December Patch Tuesday is upon us. Let’s see if we have presents under the tree or coal in our stockings…
Microsoft has released 12 bulletins, eight of which are Critical, resolving a total of 71 vulnerabilities. Adobe released a whopper of a Flash update resolving 78 vulnerabilities. Google Chrome is dropping today as well. Aside from an update for the Flash Player plug-in and its 78 security fixes, there are reportedly security fixes coming for the browser as well.
While Microsoft has quite the lineup this month, it didn’t quite catch Adobe’s 78 vulnerabilities resolved for the month. They did, however, have one public disclosure (CVE-2015-6175), and two vulnerabilities exploited in the wild (CVE-2015-6175, CVE-2015-6124). Here are the highlights for Microsoft:
MS15-0124 is a critical update for Internet Explorer with 30 vulnerabilities resolved in total. Also of note, Internet Explorer supported versions will be changing quite a bit in January. After January 12, 2016, only the latest IE version available on each operating system will be supported. This means if you are not running the latest version of IE available for the version of Windows you are on, you will no longer be getting security updates. Time to check your browser versions across the enterprise and compare to the versions listed in this blog post:
MS15-125 is a critical update for Edge with 15 vulnerabilities resolved. This update will be included with six others in the December Windows 10 Cumulative Security Update.
MS15-128 is a critical update for Windows, .Net Framework, Office, Skype, Lync and Silverlight, resolving three vulnerabilities. This is a Microsoft Graphics Component update, which is a shared library that affects many applications. Expect many variations of this update to affect the same system for each product you have installed that is affected.
MS15-131 is a critical update for Microsoft Office, resolving six vulnerabilities. This bulletin includes a fix for CVE-2015-6124, which has been detected in exploits in the wild. The vulnerability takes advantage of a failure to properly handle objects in memory. If exploited, the attacker could run arbitrary code in the context of the user. Least privilege policies would help mitigate the impact if exploited by limiting what the attacker could do. This vulnerability can be exploited in web-based attacks using specially crafted content designed to exploit the vulnerability.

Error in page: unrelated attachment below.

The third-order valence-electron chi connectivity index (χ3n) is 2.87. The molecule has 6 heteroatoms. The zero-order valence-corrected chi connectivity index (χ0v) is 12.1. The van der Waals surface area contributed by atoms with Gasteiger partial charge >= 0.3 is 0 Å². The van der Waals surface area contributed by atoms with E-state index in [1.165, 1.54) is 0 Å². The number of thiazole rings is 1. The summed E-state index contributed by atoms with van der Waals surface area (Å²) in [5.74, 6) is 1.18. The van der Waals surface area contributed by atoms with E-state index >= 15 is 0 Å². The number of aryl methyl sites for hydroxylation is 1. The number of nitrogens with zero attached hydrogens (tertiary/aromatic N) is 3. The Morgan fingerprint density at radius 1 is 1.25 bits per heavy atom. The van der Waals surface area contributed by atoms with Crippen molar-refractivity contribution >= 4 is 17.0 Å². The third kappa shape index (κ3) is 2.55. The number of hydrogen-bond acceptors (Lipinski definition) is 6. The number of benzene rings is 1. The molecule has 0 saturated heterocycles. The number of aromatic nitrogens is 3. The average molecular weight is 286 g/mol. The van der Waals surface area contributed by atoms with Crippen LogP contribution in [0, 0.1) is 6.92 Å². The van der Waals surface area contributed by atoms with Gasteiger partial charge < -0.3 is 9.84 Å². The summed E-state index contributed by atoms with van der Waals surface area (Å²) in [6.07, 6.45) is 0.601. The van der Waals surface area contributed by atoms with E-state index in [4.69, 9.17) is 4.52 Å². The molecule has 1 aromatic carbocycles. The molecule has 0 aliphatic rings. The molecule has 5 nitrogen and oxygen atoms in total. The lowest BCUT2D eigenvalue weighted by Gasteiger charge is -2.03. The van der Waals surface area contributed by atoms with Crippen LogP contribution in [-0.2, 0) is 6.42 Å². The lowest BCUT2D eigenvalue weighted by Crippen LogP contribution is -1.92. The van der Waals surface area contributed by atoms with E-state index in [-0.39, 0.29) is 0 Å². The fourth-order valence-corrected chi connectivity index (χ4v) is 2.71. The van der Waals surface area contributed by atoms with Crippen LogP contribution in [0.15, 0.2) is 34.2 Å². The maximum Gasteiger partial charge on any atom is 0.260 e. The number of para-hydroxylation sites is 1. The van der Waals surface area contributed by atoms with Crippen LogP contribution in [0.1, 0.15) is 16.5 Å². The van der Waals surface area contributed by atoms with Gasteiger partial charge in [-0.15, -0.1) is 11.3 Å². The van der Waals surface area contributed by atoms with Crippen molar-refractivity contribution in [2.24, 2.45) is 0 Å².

MS15-135 is an important update for Microsoft Windows, which resolves four vulnerabilities. This bulletin includes a fix for CVE-2015-6175, which has been publicly disclosed and also has been detected in exploits in the wild. While this is only rated as important, we recommend treating this as a high priority. This update resolves Kernel memory handling. An attacker who successfully exploits this vulnerability could run arbitrary code in kernel mode. At that point they could install programs, view, change or delete data or create new accounts with full user rights. This is a Kernel update, so thorough testing is highly recommended.
Windows also released its Windows 10 December Cumulative Update (3116869). This update includes seven bulletins: MS15-124, MS15-125, MS15-126, MS15-128, MS15-132, MS15-133 and MS15-135. This update includes five critical bulletins and MS15-135, which includes CVE-2015-6175. This vulnerability has been publicly disclosed and detected in exploits in the wild.
APSB15-32 is a Priority 1 update for Adobe Flash Player, resolving 78 vulnerabilities. This bulletin includes a large number of code execution vulnerabilities and a few security feature bypass vulnerabilities. To fully resolve these vulnerabilities you need to ensure you update Flash Player on the OS, as well as the plug-in in your browsers. You will need to update IE, Chrome and Firefox plug-ins to fully ensure these vulnerabilities are resolved.
Google has also released an update to Chrome resolving at least 7 vulnerabilities by initial reports from Google. It will also include support for the Flash Player plug-in and the 78 vulnerabilities resolved there. This is recommended to be a high-priority update this month.
Join us tomorrow for the December Patch Tuesday webinar where we will discuss the bulletins in more detail.